Hardware Reviews

Homey Bridge review: one hub to rule them all?

Homey Bridge
Hubba hubba: the Homey Bridge connects all your smart devices

However much you may try and stick with a single brand for all your connected gadgets, you probably haven’t succeeded. Whether it’s Amazon, Nest, Philips or Ikea, the average tech lover has a mixed bag of connectivity and controlling it all is painful, with each brand often needing its own app.

The Homey is a solution to this – available from Amazon for £69, this is a single “bridge” device that can connect to a huge range of smart home devices and control them from a single location. But how useful is it?

Homey Bridge: Unboxing

The Homey comes in an attractive black box, with a glossy image of the hub on the top. Lift off the top half and you’re presented with a slim quick-start guide and the Homey itself. Lift the hub out and you’ll find a USB cable and mains adapter.

The USB cable is USB-A to Micro-USB (yes, Homey is still using Micro-USB), which is used for power. That will plug into the provided UK mains adapter, which is one of the smallest I’ve seen. The Homey only has a 1A input, so it’s no wonder that such a small plug is possible.

All of this sits snugly inside a plastic blister, with the Homey covered top and bottom in plastic (why there’s even a need to protect the bottom, which is just a soft, foam base, I have no idea). Both a plastic cable tie and shrink wrap on the cable add to the unnecessary plastic here.

Homey Bridge: The hub

The Homey is 125mm wide and 34mm high – much bigger than I expected from the images that I’d seen. The company recommends keeping it away from other items, and not standing anything on top, which means this needs a good bit of space. There are no options to mount it, otherwise you could imagine it fitting snugly underneath a shelf.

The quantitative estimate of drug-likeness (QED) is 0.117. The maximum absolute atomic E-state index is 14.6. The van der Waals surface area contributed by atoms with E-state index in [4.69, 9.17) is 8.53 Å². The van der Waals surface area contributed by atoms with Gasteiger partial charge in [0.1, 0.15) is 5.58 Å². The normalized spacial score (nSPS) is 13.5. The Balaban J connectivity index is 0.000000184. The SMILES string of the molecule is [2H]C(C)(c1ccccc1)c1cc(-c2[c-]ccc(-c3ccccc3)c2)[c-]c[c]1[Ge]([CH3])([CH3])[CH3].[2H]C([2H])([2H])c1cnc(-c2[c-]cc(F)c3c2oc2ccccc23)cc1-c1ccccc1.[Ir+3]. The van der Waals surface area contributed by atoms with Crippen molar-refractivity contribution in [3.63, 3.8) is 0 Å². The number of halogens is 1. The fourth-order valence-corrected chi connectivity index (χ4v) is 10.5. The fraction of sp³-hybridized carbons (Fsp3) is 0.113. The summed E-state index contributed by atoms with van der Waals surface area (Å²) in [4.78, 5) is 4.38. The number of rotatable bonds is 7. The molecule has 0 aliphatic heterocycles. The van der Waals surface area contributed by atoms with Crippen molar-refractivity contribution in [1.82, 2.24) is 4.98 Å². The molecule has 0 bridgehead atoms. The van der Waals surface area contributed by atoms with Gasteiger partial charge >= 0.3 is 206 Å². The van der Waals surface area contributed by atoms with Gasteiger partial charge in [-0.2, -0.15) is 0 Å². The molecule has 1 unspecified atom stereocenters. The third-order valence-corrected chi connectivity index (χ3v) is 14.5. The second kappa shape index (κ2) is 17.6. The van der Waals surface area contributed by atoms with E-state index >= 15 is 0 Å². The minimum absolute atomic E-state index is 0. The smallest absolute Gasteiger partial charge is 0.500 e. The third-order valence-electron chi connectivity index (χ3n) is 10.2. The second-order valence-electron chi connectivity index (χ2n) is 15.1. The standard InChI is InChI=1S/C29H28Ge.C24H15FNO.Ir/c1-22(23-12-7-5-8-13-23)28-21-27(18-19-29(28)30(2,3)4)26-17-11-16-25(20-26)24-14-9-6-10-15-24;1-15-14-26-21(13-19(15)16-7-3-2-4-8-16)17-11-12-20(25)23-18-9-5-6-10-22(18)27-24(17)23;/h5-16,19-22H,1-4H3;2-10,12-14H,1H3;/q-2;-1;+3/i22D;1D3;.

It has a silver-effect side and a glossy black lid, all made of plastic. The bottom is a slim, foam pad, ensuring it doesn’t cause any damage on surfaces. During my testing, it didn’t appear to get warm, so I think it’s safe to be placed on most furniture. That glossy top is going to attract dust, though.

Connect the USB power and you get a multi-coloured ring of light around the bottom. I have no idea if this is supposed to signify anything and I didn’t see any evidence of that – it’s the kind of flashy, RGB effect that gaming devices often have, which seems an odd fit here. There’s no option to dim the bright light, only to turn it off. As there is no other light on the device, that leaves you without any indication of power.

Device status is also transmitted via the app – you’ll get notifications if the Homey goes offline, for example, which is useful.

Homey Bridge: The app

The only way to interface with the Homey Bridge is via the free mobile app, which is available on Android and iOS. This enables you to add and configure your bridge along with any of the home devices that you wish to connect to it. Once a device is added you can quickly toggle its power by clicking on it, but a long press will show any further configuration.

You can create automations using a “flow”. Essentially you create rules with actions – e.g. closing a blind if the temperature goes above a certain value. These can be made more complex by the premium options (see the next section of the review), which adds extended logic, including user defined variables.

Indeed, I mentioned the Homey’s LED ring earlier and, because it’s seen as a device (see screenshot above), you can perform actions on this too. In this case, I set up a Flow so that at, night, the LED turned off and then back on in the morning.

Another tab in the app is named “Energy” and allows you to see the energy consumption of your connected devices. Homey says, in my case, that these are just approximates and, even then, I was only seeing values from my Hue lights, with everything else giving no value at all. I’m not sure if other devices give me more specific energy information, but I certainly expect this is going be down to individual devices and whether they provide this to third-party connections.

Homey Bridge: Premium options

Out-of-the-box Homey only supports five devices. For a monthly subscription you get the following additional options: